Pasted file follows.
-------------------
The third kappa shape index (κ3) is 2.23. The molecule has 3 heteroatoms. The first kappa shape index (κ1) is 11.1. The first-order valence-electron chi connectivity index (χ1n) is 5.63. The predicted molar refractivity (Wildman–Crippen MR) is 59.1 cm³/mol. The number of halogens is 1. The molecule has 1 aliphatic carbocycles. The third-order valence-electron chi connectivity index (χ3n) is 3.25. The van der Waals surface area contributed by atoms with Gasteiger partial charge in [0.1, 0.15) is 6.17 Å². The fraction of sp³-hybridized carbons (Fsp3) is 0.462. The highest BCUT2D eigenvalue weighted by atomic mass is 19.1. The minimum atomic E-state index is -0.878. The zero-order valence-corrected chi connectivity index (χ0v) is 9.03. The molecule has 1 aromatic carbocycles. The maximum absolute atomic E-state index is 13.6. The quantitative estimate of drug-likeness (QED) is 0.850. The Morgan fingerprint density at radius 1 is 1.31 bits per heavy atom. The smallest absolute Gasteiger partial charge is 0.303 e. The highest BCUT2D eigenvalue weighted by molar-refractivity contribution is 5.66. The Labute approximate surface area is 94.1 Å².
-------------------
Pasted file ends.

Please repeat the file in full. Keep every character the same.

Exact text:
The third kappa shape index (κ3) is 2.23. The molecule has 3 heteroatoms. The first kappa shape index (κ1) is 11.1. The first-order valence-electron chi connectivity index (χ1n) is 5.63. The predicted molar refractivity (Wildman–Crippen MR) is 59.1 cm³/mol. The number of halogens is 1. The molecule has 1 aliphatic carbocycles. The third-order valence-electron chi connectivity index (χ3n) is 3.25. The van der Waals surface area contributed by atoms with Gasteiger partial charge in [0.1, 0.15) is 6.17 Å². The fraction of sp³-hybridized carbons (Fsp3) is 0.462. The highest BCUT2D eigenvalue weighted by atomic mass is 19.1. The minimum atomic E-state index is -0.878. The zero-order valence-corrected chi connectivity index (χ0v) is 9.03. The molecule has 1 aromatic carbocycles. The maximum absolute atomic E-state index is 13.6. The quantitative estimate of drug-likeness (QED) is 0.850. The Morgan fingerprint density at radius 1 is 1.31 bits per heavy atom. The smallest absolute Gasteiger partial charge is 0.303 e. The highest BCUT2D eigenvalue weighted by molar-refractivity contribution is 5.66. The Labute approximate surface area is 94.1 Å².